Sunday, November 04, 2007

“We’re mutants!” – The Adventures of Pete & Pete

(Every weekend, particularly if the strike stretches on, we'll be looking at episodes of classic TV shows -- either ones that are established classics (Hill Street Blues) or ones that we feel have been overlooked (Pete and Pete). Here, Moses McCluer gives you a taste of what to expect with this look at the first episode of The Adventures of Pete & Pete. Expect more articles in weeks to come. -- ed.)

I guess it’s not really fair to consider “The King of the Road” The Adventures of Pete & Pete’s first episode. The show began as a series of minute-long vignettes shown during commercial breaks on Nickelodeon before spawning five half-hour specials and finally becoming a regular series. It wasn’t even the pilot – based on the information I could gather, “Day of the Dot” was the first episode shot, but Nickelodeon decided to air “The King of the Road” first.


This decision strikes me as odd, as there very well could have been viewers who came to the show with blank slates (and those who discover the show on DVD only get some of the vignettes and specials as bonus features). And here we are, with a rather strange episode to open the series. Two regular characters aren’t involved in the story at all; Artie gets about thirty seconds of screen time and Ellen is merely mentioned, never shown. The bulk of the episode takes place outside the regular setting of Wellsville. “The King of the Road” doesn’t even have one of the Petes as its protagonist – it’s a strangely Dad-centric story.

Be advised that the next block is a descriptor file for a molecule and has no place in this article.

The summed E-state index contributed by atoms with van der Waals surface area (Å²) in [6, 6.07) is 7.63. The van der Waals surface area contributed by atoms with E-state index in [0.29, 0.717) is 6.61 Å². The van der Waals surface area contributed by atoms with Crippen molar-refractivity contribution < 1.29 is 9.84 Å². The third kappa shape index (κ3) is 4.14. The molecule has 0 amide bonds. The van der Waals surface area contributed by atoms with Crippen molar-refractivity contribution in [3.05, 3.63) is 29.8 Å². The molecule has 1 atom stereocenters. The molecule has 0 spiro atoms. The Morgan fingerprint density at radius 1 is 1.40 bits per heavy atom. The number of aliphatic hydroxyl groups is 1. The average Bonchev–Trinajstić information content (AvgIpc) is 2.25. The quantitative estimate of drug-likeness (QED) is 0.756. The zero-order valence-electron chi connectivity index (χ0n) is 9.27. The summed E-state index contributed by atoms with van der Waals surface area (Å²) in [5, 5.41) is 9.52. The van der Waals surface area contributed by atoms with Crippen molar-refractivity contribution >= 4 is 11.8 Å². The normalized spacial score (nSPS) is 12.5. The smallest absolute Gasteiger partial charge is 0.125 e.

On the other hand, it nails several of the show’s recurring styles and themes quite nicely. Like so many Pete & Pete stories, the episodes primary plot revolves around an adult dragging kids along on his own neurotic goals, in this case, Dad’s love for the Hoover Dam and his pride in his self-proclaimed title. While it’s out of the ordinary to have an episode where the central conflict doesn’t actually involve one of the Petes squaring against the adult, Dad’s obsession here isn’t far removed from adults that we’ll see later in the show.


The episode could have used more of the Petes. Big Pete’s B-story of becoming smitten with the daughter of a man who also claims to be King of the Road is kind of bland, despite leading the cute joke of him writing poetry for her in the dust in the car. Little Pete is relegated to nothing more than a few gags.


Yet, there were several keen touches. The big conclusion is as out-of-left-field as it is hilarious. Mom twirling in a field like Julie Andrews in The Sound of Music while looking for a place to urinate is a textbook example of the show’s absurd humor. Same goes for a great moment where Dad lowers the radio antenna to half-mast as he eulogizes the workers who died while building the Hoover Dam. However, the episode still feels off, as if the writers were still trying to figure out how to make a regular series.

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